Any speaker needs to have a way of remembering what they want to say. Ideally you’ll want to know your topic so well that you need no notes. But you may not have time to do that. Often, in real life, we’re asked to give a presentation at short notice. Or you can use your PowerPoint slides as prompts (though don’t get drawn into putting lots of text on your slides).
Alternatively, you can use notes. If you choose to use notes, my suggestion is to use either 3×5 or 8×5 index cards rather than an A4 sheet which can seem like a barrier between you and your audience. The advantage of the cards is that you can hold them in your hand or, preferably, put them on a lectern in front of you. This means you can glance down at them as you speak and you can use your hands to express yourself. The audience won’t be distracted from your speaking.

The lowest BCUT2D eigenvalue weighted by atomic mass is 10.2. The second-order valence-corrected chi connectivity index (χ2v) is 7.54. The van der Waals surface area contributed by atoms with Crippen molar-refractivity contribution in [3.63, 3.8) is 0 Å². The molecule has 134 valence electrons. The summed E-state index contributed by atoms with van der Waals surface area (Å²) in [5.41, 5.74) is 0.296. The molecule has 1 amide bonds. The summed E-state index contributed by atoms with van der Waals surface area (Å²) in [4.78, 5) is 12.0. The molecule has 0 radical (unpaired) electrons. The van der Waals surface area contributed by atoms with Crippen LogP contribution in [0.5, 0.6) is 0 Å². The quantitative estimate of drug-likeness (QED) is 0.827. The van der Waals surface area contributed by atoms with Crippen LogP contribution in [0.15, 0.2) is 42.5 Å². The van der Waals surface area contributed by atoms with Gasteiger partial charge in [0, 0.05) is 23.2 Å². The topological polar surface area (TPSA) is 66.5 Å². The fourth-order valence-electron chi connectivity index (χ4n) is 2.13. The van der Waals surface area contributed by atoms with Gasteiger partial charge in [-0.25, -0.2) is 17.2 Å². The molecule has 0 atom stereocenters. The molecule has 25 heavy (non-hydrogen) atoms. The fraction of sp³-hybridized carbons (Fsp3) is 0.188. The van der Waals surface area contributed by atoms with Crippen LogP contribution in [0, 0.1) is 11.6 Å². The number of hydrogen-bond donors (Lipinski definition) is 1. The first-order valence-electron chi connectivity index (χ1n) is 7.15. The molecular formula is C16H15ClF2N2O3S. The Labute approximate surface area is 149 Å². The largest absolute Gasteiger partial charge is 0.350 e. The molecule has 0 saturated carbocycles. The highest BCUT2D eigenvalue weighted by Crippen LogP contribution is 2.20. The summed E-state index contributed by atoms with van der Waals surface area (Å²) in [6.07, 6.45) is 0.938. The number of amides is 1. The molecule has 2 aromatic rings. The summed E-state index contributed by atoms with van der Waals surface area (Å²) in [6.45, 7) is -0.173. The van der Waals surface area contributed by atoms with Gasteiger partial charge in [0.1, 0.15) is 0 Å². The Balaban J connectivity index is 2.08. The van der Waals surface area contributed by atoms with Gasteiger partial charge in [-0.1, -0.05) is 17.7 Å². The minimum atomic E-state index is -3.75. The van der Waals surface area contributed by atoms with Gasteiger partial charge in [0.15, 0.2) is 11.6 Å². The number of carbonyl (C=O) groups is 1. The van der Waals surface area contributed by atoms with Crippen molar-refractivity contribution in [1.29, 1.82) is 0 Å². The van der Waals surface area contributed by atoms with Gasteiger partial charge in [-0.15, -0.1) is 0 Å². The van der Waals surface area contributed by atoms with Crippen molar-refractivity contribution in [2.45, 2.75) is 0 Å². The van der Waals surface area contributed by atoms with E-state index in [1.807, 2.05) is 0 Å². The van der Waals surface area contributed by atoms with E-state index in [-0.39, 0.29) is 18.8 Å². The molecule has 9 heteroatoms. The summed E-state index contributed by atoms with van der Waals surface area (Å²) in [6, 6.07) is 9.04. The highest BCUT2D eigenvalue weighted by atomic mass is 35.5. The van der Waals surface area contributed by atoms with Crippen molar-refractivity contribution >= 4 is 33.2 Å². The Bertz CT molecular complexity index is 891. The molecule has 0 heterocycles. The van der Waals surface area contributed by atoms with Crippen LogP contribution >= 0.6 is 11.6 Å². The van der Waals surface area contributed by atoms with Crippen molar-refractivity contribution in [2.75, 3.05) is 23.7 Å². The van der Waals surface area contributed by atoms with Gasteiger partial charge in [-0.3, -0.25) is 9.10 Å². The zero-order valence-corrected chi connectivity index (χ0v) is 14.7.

On the cards, write your prompts for your talk: the points you want to make, the examples and the stories. Write bullet points, not sentences. And make the writing big enough so that you can read it from a distance. A good test is to drop the cards on the floor. You should be able to read the cards standing above them.
Finally, you’ll want to number your cards in case you drop them. Or you can punch a hole through the final version of your cards and put a tag through them so they’re always in order. Number your cards backwards so that your final card is number 1. Then you’re counting down to 1. Often when you’re in the middle of the talk it’s helpful to be able to look at your cards and see from the numbers how much of the presentation you have left.